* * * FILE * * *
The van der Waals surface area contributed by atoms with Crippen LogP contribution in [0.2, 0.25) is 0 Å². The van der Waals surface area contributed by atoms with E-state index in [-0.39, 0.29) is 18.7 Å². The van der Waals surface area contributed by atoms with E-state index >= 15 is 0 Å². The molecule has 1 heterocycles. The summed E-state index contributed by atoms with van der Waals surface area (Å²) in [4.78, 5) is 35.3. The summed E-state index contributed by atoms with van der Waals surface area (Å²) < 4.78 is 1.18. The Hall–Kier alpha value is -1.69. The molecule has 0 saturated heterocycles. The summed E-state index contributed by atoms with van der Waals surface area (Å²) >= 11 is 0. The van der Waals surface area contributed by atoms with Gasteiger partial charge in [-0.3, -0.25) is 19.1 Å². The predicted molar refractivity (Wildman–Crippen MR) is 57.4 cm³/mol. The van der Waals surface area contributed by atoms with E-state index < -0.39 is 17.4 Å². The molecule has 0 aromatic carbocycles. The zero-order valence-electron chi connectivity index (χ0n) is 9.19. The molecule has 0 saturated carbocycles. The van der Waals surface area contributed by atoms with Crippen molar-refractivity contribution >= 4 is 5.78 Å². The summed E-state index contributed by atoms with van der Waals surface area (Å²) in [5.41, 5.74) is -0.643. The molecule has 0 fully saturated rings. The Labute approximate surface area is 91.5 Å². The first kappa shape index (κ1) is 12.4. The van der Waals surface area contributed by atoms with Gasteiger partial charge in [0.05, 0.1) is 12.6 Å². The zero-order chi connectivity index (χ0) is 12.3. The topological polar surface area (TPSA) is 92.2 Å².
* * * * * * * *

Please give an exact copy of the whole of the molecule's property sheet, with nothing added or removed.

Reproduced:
The van der Waals surface area contributed by atoms with Crippen LogP contribution in [0.2, 0.25) is 0 Å². The van der Waals surface area contributed by atoms with E-state index in [-0.39, 0.29) is 18.7 Å². The van der Waals surface area contributed by atoms with E-state index >= 15 is 0 Å². The molecule has 1 heterocycles. The summed E-state index contributed by atoms with van der Waals surface area (Å²) in [4.78, 5) is 35.3. The summed E-state index contributed by atoms with van der Waals surface area (Å²) < 4.78 is 1.18. The Hall–Kier alpha value is -1.69. The molecule has 0 saturated heterocycles. The summed E-state index contributed by atoms with van der Waals surface area (Å²) >= 11 is 0. The van der Waals surface area contributed by atoms with Gasteiger partial charge in [-0.3, -0.25) is 19.1 Å². The predicted molar refractivity (Wildman–Crippen MR) is 57.4 cm³/mol. The van der Waals surface area contributed by atoms with E-state index < -0.39 is 17.4 Å². The molecule has 0 aromatic carbocycles. The zero-order valence-electron chi connectivity index (χ0n) is 9.19. The molecule has 0 saturated carbocycles. The van der Waals surface area contributed by atoms with Crippen molar-refractivity contribution >= 4 is 5.78 Å². The summed E-state index contributed by atoms with van der Waals surface area (Å²) in [5.41, 5.74) is -0.643. The molecule has 0 fully saturated rings. The Labute approximate surface area is 91.5 Å². The first kappa shape index (κ1) is 12.4. The van der Waals surface area contributed by atoms with Gasteiger partial charge in [0.05, 0.1) is 12.6 Å². The zero-order chi connectivity index (χ0) is 12.3. The topological polar surface area (TPSA) is 92.2 Å².